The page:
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Japan unveils financial incentives to boost local cheese production

Japan 19.12.2023
Source: The DairyNews
1629 EN 中文 DE FR عربى
In a bid to stimulate consumer demand for domestically-produced cheese and enhance the sustainability of the dairy industry, the Japanese government has introduced a comprehensive financial incentive program.
 Japan unveils financial incentives to boost local cheese production
Source: freepik.com
The initiative, spearheaded by the Japan Ministry of Agriculture, Forestry and Fisheries (MAFF), targets both the dairy industry producers and product manufacturers.

The primary objective of the project is to elevate the competitiveness of local cheese and facilitate the growth of domestic cheese production. The MAFF aims to address the current supply and demand disparity in locally-produced raw milk, where surplus raw milk often ends up as powdered skim milk due to sluggish domestic demand.

With a substantial budget of approximately JPY2.2bn (US$14.7mn) allocated to this initiative, the plan is to provide subsidies to dairy producer groups. These groups, responsible for collecting raw milk shipments from farmers, will be encouraged to expand the sales of raw milk to manufacturers focusing on cheese production.

"This will incentivize the dairy producer groups to increase sales of domestic raw milk to manufacturers that are planning to produce cheese products, thereby expanding the utilization of this domestic dairy," emphasized the ministry in a formal statement.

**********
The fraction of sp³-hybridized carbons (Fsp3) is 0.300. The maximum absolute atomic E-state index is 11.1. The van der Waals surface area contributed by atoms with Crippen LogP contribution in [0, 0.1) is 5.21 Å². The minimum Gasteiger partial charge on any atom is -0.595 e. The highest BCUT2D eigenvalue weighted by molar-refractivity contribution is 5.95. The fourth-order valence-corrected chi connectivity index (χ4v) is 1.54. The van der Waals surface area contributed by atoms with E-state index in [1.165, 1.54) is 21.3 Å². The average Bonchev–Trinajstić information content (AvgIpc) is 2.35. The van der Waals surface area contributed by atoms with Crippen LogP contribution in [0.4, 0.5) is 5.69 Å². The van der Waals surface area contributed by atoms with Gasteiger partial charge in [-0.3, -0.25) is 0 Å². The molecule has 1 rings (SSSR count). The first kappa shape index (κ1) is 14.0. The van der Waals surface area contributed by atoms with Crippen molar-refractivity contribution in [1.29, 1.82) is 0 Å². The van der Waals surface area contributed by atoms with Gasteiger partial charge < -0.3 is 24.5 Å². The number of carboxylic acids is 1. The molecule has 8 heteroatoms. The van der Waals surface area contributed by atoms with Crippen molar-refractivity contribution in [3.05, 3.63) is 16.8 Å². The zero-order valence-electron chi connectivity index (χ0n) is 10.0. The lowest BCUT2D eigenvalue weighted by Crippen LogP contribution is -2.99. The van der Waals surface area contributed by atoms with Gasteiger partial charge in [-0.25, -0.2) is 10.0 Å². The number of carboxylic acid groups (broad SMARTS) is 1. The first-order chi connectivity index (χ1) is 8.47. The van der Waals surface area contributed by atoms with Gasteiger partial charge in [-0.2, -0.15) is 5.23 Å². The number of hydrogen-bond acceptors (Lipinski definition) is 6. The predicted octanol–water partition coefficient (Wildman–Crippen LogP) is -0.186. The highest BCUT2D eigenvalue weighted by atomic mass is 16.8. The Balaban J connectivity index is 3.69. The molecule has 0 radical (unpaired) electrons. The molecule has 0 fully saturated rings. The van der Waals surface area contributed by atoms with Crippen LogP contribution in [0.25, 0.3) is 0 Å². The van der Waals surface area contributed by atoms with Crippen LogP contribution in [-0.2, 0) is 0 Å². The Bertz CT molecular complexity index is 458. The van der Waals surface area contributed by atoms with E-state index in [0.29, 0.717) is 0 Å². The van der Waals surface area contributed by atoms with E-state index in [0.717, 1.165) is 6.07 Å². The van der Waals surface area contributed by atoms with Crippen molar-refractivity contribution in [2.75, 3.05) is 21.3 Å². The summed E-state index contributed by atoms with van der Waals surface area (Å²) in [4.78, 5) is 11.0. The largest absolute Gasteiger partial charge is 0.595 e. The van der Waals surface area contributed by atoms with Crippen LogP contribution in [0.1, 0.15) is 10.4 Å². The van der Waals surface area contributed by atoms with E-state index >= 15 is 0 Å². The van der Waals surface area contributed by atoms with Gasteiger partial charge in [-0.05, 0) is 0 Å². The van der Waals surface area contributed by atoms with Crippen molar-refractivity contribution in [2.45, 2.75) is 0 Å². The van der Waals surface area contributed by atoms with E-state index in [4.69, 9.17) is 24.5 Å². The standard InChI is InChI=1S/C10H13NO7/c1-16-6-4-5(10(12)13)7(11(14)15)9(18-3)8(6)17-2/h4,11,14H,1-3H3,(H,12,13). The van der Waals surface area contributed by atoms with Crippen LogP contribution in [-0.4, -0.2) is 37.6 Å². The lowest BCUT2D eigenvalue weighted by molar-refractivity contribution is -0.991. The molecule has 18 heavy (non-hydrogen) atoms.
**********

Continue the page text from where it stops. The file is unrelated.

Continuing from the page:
Given Japan's status as a key market for cheese, with an average of 6% of Japanese consumers incorporating cheese into their daily diets, the move aims to reduce reliance on imports.

In 2021, Japan was the world's ninth-largest cheese importer, bringing in cheese worth US$1.43bn.

New Zealand, Australia, and the United States were the primary sources, contributing significantly to Japan's cheese imports.

Beyond cheese, the MAFF has also submitted a federal budgeting request of JPY40.6bn (US$271.5mn) for subsidies to be allocated to dairy farmers transitioning to providing processed milk for skimmed milk powder, butter, cheese, cream, and more. The subsidies would extend to cover compensation in the event of a fall in transaction prices, providing a comprehensive boost to the dairy sector.
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